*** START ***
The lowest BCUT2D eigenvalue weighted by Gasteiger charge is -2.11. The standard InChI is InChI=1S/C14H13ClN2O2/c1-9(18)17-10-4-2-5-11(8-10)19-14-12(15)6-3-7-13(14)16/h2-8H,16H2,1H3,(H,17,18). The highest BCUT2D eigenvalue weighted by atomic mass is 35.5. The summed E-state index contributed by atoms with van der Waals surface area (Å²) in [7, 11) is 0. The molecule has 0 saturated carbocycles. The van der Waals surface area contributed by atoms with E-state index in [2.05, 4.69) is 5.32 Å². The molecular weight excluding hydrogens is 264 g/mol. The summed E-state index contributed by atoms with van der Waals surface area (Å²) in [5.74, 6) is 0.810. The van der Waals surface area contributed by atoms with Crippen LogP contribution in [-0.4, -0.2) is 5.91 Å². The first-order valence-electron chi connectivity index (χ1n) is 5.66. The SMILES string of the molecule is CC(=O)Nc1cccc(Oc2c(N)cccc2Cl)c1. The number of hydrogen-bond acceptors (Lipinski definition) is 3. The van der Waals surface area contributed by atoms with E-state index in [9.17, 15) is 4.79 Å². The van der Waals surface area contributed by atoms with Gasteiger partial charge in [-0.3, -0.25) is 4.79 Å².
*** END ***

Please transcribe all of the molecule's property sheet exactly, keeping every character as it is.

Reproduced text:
The lowest BCUT2D eigenvalue weighted by Gasteiger charge is -2.11. The standard InChI is InChI=1S/C14H13ClN2O2/c1-9(18)17-10-4-2-5-11(8-10)19-14-12(15)6-3-7-13(14)16/h2-8H,16H2,1H3,(H,17,18). The highest BCUT2D eigenvalue weighted by atomic mass is 35.5. The summed E-state index contributed by atoms with van der Waals surface area (Å²) in [7, 11) is 0. The molecule has 0 saturated carbocycles. The van der Waals surface area contributed by atoms with E-state index in [2.05, 4.69) is 5.32 Å². The molecular weight excluding hydrogens is 264 g/mol. The summed E-state index contributed by atoms with van der Waals surface area (Å²) in [5.74, 6) is 0.810. The van der Waals surface area contributed by atoms with Crippen LogP contribution in [-0.4, -0.2) is 5.91 Å². The first-order valence-electron chi connectivity index (χ1n) is 5.66. The SMILES string of the molecule is CC(=O)Nc1cccc(Oc2c(N)cccc2Cl)c1. The number of hydrogen-bond acceptors (Lipinski definition) is 3. The van der Waals surface area contributed by atoms with E-state index in [9.17, 15) is 4.79 Å². The van der Waals surface area contributed by atoms with Gasteiger partial charge in [-0.3, -0.25) is 4.79 Å².